A Life-Changing Year

Thursday, October 4, 2012 View Comments Autism Speaks

This is a blog post by Shira Roth, the mother of two boys, Evan (age 4, PDD-NOS) and Noah (age 1.5).

On October 13th we'll be celebrating four years of our amazing and very special Evan. But this October marks another important anniversary for us, too. It will be one year since Evan was diagnosed with an autism spectrum disorder. This was a year filled with frantic researching and then ultimate confidence in the school support team; fear and hope; sadness and joy; denial and acceptance; shame and pride; anxiety and calm. A roller coaster of emotions.

Our younger son, Noah, reached developmental milestones and achievements that had been major struggles for Evan, some of which are still struggles for him as his younger brother quickly makes his own strides. Noah so easily imitated social gestures, while Evan concentrated so hard to wave or nod his head in the appropriate contexts. Noah experimented with words and had a “burst” in language development, of which everyone assured us for years Evan was just on the brink. Things clicked for Noah that took so much effort for Evan, and Noah intuitively knew how to play while Evan had to be taught these skills explicitly.

Do we celebrate Noah's accomplishments like all parents want to do, or do we mourn how hard it's been for Evan? The answer for us was yes to both. It was the definition of “bittersweet.”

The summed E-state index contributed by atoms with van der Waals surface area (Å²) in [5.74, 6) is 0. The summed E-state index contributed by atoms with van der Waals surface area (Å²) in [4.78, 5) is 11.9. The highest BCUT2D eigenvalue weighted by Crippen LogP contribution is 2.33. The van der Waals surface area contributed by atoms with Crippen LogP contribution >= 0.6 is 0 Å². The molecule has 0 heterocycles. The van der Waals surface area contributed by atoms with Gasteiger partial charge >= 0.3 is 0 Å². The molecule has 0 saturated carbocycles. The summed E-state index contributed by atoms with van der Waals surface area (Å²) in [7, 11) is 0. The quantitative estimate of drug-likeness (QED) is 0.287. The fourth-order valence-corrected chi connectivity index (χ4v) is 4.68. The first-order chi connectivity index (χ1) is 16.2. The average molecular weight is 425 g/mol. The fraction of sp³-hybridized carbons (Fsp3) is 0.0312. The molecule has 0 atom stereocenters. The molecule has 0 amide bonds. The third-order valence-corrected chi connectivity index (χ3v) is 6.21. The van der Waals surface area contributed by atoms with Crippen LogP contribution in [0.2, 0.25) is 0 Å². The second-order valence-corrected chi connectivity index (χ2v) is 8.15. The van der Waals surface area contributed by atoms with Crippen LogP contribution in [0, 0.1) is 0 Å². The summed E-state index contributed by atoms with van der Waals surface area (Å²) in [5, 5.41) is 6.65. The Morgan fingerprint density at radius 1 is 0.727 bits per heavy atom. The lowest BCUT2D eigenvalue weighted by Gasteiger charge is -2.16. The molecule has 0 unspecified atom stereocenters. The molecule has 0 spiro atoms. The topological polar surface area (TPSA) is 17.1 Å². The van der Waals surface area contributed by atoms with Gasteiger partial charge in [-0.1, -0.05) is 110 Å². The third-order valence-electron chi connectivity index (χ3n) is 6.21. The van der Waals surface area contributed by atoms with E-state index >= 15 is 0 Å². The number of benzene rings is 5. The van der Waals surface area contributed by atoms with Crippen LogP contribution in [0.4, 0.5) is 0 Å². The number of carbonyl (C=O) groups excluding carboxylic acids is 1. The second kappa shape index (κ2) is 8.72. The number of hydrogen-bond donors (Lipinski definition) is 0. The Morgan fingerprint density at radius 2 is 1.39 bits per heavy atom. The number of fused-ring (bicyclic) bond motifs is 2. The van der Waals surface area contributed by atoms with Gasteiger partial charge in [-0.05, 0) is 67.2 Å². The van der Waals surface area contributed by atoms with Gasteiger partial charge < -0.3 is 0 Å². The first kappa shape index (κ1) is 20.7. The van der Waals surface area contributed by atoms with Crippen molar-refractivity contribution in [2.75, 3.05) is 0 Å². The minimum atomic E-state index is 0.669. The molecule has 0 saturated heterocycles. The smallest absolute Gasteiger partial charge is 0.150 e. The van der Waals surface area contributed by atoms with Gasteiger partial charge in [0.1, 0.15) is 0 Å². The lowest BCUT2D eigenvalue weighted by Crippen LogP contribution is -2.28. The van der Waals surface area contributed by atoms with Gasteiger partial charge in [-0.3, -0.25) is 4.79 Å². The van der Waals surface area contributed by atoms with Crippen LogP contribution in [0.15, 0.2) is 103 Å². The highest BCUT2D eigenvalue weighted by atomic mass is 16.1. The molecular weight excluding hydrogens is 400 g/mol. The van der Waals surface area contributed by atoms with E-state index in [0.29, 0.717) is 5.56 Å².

It turns out, though, that it has been a year filled with celebrations of both kids' achievements, because almost as soon as Evan's intensive therapy began it was like he had been unlocked. He suddenly had learned how to learn. While Noah's development had been following the steady, constant growth (with some intermittent bursts) of typical children, Evan's had been on a much slower trajectory when it abruptly shot up-- and it hasn't stopped since. Where he used to go through life in his own little bubble of obliviousness, he suddenly became aware of the world around him. And as he quickly started absorbing this world around him, the world got something in return: the amazing, smart, and funny child who only now had become accessible.

The growth and accomplishments of both kids tasted all the sweeter after having experienced how hard they can be to come by. We realize how fortunate we are that the circumstances of Evan's particular diagnosis have allowed for such incredible progress (especially knowing that others may not have the same light at the ends of their tunnels). This journey for Evan is far from complete, and there will still be many bumps in the road for him to face. But for us the year has ended with the replacement of panic, fear, sadness, denial, shame, and anxiety by trust, hope, joy, acceptance, pride, and calm. In fact, as this year comes to a close we're surrounded by a greater feeling of calm than ever before: he's going to be just fine